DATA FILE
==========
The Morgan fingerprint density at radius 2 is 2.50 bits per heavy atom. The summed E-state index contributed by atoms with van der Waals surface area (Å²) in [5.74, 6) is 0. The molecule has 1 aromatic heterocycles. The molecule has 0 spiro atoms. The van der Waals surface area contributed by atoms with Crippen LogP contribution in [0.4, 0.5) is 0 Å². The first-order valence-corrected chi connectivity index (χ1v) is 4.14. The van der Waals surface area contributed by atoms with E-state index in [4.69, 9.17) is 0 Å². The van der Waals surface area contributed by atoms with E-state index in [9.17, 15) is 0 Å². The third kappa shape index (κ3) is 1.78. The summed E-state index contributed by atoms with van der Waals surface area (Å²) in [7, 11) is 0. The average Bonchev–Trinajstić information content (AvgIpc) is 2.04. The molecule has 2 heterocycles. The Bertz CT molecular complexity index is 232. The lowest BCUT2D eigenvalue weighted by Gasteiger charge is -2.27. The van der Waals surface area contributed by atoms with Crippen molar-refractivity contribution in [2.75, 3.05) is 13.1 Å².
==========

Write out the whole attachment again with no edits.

The Morgan fingerprint density at radius 2 is 2.50 bits per heavy atom. The summed E-state index contributed by atoms with van der Waals surface area (Å²) in [5.74, 6) is 0. The molecule has 1 aromatic heterocycles. The molecule has 0 spiro atoms. The van der Waals surface area contributed by atoms with Crippen LogP contribution in [0.4, 0.5) is 0 Å². The first-order valence-corrected chi connectivity index (χ1v) is 4.14. The van der Waals surface area contributed by atoms with E-state index in [4.69, 9.17) is 0 Å². The van der Waals surface area contributed by atoms with E-state index in [9.17, 15) is 0 Å². The third kappa shape index (κ3) is 1.78. The summed E-state index contributed by atoms with van der Waals surface area (Å²) in [7, 11) is 0. The average Bonchev–Trinajstić information content (AvgIpc) is 2.04. The molecule has 2 heterocycles. The Bertz CT molecular complexity index is 232. The lowest BCUT2D eigenvalue weighted by Gasteiger charge is -2.27. The van der Waals surface area contributed by atoms with Crippen molar-refractivity contribution in [2.75, 3.05) is 13.1 Å².